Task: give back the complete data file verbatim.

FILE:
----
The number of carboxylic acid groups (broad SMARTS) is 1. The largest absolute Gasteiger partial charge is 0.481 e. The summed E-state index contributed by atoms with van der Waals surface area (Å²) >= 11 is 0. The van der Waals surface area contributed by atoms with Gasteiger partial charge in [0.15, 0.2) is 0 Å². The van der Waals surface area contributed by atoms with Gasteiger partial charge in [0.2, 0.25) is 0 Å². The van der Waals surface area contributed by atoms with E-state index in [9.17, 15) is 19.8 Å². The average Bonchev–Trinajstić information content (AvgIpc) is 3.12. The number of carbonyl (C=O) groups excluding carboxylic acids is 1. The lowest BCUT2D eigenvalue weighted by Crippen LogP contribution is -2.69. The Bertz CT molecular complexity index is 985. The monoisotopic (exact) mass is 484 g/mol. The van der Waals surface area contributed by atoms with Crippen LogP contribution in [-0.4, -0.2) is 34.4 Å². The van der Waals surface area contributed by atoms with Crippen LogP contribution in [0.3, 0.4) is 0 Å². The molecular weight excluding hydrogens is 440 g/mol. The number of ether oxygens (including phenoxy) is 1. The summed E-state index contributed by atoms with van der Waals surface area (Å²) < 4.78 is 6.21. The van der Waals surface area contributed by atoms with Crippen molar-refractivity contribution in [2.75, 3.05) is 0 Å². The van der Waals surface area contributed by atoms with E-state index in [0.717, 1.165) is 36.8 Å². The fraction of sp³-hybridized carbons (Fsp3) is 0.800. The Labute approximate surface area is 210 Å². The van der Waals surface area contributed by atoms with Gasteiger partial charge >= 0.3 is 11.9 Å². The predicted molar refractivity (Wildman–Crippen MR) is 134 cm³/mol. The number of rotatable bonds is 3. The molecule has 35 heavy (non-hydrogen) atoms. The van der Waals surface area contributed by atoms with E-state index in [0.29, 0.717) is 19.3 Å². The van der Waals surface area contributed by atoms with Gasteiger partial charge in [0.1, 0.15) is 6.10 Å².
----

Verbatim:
The number of carboxylic acid groups (broad SMARTS) is 1. The largest absolute Gasteiger partial charge is 0.481 e. The summed E-state index contributed by atoms with van der Waals surface area (Å²) >= 11 is 0. The van der Waals surface area contributed by atoms with Gasteiger partial charge in [0.15, 0.2) is 0 Å². The van der Waals surface area contributed by atoms with Gasteiger partial charge in [0.2, 0.25) is 0 Å². The van der Waals surface area contributed by atoms with E-state index in [9.17, 15) is 19.8 Å². The average Bonchev–Trinajstić information content (AvgIpc) is 3.12. The number of carbonyl (C=O) groups excluding carboxylic acids is 1. The lowest BCUT2D eigenvalue weighted by Crippen LogP contribution is -2.69. The Bertz CT molecular complexity index is 985. The monoisotopic (exact) mass is 484 g/mol. The van der Waals surface area contributed by atoms with Crippen LogP contribution in [-0.4, -0.2) is 34.4 Å². The van der Waals surface area contributed by atoms with Crippen LogP contribution in [0.3, 0.4) is 0 Å². The molecular weight excluding hydrogens is 440 g/mol. The number of ether oxygens (including phenoxy) is 1. The summed E-state index contributed by atoms with van der Waals surface area (Å²) < 4.78 is 6.21. The van der Waals surface area contributed by atoms with Crippen molar-refractivity contribution in [2.75, 3.05) is 0 Å². The van der Waals surface area contributed by atoms with E-state index in [0.717, 1.165) is 36.8 Å². The fraction of sp³-hybridized carbons (Fsp3) is 0.800. The Labute approximate surface area is 210 Å². The van der Waals surface area contributed by atoms with Gasteiger partial charge >= 0.3 is 11.9 Å². The predicted molar refractivity (Wildman–Crippen MR) is 134 cm³/mol. The number of rotatable bonds is 3. The molecule has 35 heavy (non-hydrogen) atoms. The van der Waals surface area contributed by atoms with E-state index in [0.29, 0.717) is 19.3 Å². The van der Waals surface area contributed by atoms with Gasteiger partial charge in [0.1, 0.15) is 6.10 Å².